Archive | US TV reviews

Reviews of US television programmes


July 24, 2015

What have you been watching? Including Impastor, Glitch, Humans and Hannibal

Posted on July 24, 2015 | Post a comment | Bookmark and Share

It's "What have you been watching?", my chance to tell you what movies and TV I’ve been watching recently that I haven't already reviewed and your chance to recommend things to everyone else (and me) in case I've missed them.

The usual "TMINE recommends" page features links to reviews of all the shows I've ever recommended, and there's also the Reviews A-Z, for when you want to check more or less anything I've reviewed ever. And if you want to know when any of these shows are on in your area, there’s Locate TV - they’ll even email you a weekly schedule.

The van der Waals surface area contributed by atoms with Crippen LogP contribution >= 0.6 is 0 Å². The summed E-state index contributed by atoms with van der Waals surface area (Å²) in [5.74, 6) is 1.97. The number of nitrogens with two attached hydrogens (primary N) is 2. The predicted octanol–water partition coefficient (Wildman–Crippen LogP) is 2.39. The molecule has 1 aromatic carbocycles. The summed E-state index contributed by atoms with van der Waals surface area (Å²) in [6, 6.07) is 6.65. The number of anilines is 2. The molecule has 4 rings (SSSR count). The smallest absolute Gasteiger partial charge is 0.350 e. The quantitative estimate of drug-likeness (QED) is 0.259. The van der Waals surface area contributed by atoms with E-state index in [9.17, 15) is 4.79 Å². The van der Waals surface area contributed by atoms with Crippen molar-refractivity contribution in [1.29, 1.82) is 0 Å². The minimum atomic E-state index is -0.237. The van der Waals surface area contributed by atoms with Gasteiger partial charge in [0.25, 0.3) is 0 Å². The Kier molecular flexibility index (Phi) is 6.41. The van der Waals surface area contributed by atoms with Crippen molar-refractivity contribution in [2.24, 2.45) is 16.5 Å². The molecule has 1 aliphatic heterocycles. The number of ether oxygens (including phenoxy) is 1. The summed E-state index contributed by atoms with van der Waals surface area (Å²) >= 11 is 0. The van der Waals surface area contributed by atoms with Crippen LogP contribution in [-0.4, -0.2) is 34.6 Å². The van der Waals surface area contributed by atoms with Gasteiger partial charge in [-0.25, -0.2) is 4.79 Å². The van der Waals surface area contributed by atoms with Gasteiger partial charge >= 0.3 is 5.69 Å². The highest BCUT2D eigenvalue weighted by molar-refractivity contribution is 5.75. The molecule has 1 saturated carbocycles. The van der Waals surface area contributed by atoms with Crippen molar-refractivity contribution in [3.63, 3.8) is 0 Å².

It’s that time again – August. Well, almost. Either way, I’m away on holiday for a good few weeks, which means I won’t be watching much tele.

That presents me with the opportunity to unveil a new holiday blog experiment: ‘Keeper or not’.

Essentially, ‘Keeper or not' boils down to a single question: “When I get back from my holiday, am I invested enough in the show that I’ll try to catch up on the numerous weeks’ worth of episodes I’ll have missed, so that I can keep watching it?” And based on the answer to that question for each show, I’ll be keeping it or culling it from my viewing queue.

So after the jump, let’s play ‘Keeper or not’ with: Dark Matter, Glitch, Halt and Catch Fire, Humans, Impastor, The Last Ship, Mr Robot, Stitchers, Suits, True Detective, UnREAL, and The Whispers. Which shows will survive?

Continue reading "What have you been watching? Including Impastor, Glitch, Humans and Hannibal"

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July 17, 2015

What have you been watching? Including X-Men: DOFP (Rogue Cut), The Equalizer and The Last Ship